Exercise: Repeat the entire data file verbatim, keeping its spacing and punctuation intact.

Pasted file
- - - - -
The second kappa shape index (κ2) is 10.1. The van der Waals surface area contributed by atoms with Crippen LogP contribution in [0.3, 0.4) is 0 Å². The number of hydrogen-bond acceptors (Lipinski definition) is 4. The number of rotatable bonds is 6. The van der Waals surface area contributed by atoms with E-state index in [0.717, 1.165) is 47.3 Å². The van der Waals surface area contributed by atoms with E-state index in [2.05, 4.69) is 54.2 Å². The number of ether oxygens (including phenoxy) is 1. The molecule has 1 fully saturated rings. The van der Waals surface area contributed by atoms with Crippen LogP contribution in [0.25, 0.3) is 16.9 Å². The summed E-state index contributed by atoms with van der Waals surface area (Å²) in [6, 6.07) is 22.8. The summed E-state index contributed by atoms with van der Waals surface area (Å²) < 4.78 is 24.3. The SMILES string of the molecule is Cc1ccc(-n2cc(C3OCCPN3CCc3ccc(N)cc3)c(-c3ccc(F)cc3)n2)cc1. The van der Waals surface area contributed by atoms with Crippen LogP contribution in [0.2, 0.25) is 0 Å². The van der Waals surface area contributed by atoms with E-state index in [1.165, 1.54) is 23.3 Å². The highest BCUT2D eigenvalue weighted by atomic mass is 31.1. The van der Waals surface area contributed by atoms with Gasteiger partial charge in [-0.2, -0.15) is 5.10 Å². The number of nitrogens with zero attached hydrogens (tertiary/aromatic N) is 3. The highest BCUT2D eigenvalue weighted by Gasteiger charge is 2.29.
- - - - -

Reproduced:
The second kappa shape index (κ2) is 10.1. The van der Waals surface area contributed by atoms with Crippen LogP contribution in [0.3, 0.4) is 0 Å². The number of hydrogen-bond acceptors (Lipinski definition) is 4. The number of rotatable bonds is 6. The van der Waals surface area contributed by atoms with E-state index in [0.717, 1.165) is 47.3 Å². The van der Waals surface area contributed by atoms with E-state index in [2.05, 4.69) is 54.2 Å². The number of ether oxygens (including phenoxy) is 1. The molecule has 1 fully saturated rings. The van der Waals surface area contributed by atoms with Crippen LogP contribution in [0.25, 0.3) is 16.9 Å². The summed E-state index contributed by atoms with van der Waals surface area (Å²) in [6, 6.07) is 22.8. The summed E-state index contributed by atoms with van der Waals surface area (Å²) < 4.78 is 24.3. The SMILES string of the molecule is Cc1ccc(-n2cc(C3OCCPN3CCc3ccc(N)cc3)c(-c3ccc(F)cc3)n2)cc1. The van der Waals surface area contributed by atoms with Crippen LogP contribution in [0.2, 0.25) is 0 Å². The van der Waals surface area contributed by atoms with E-state index in [1.165, 1.54) is 23.3 Å². The highest BCUT2D eigenvalue weighted by atomic mass is 31.1. The van der Waals surface area contributed by atoms with Gasteiger partial charge in [-0.2, -0.15) is 5.10 Å². The number of nitrogens with zero attached hydrogens (tertiary/aromatic N) is 3. The highest BCUT2D eigenvalue weighted by Gasteiger charge is 2.29.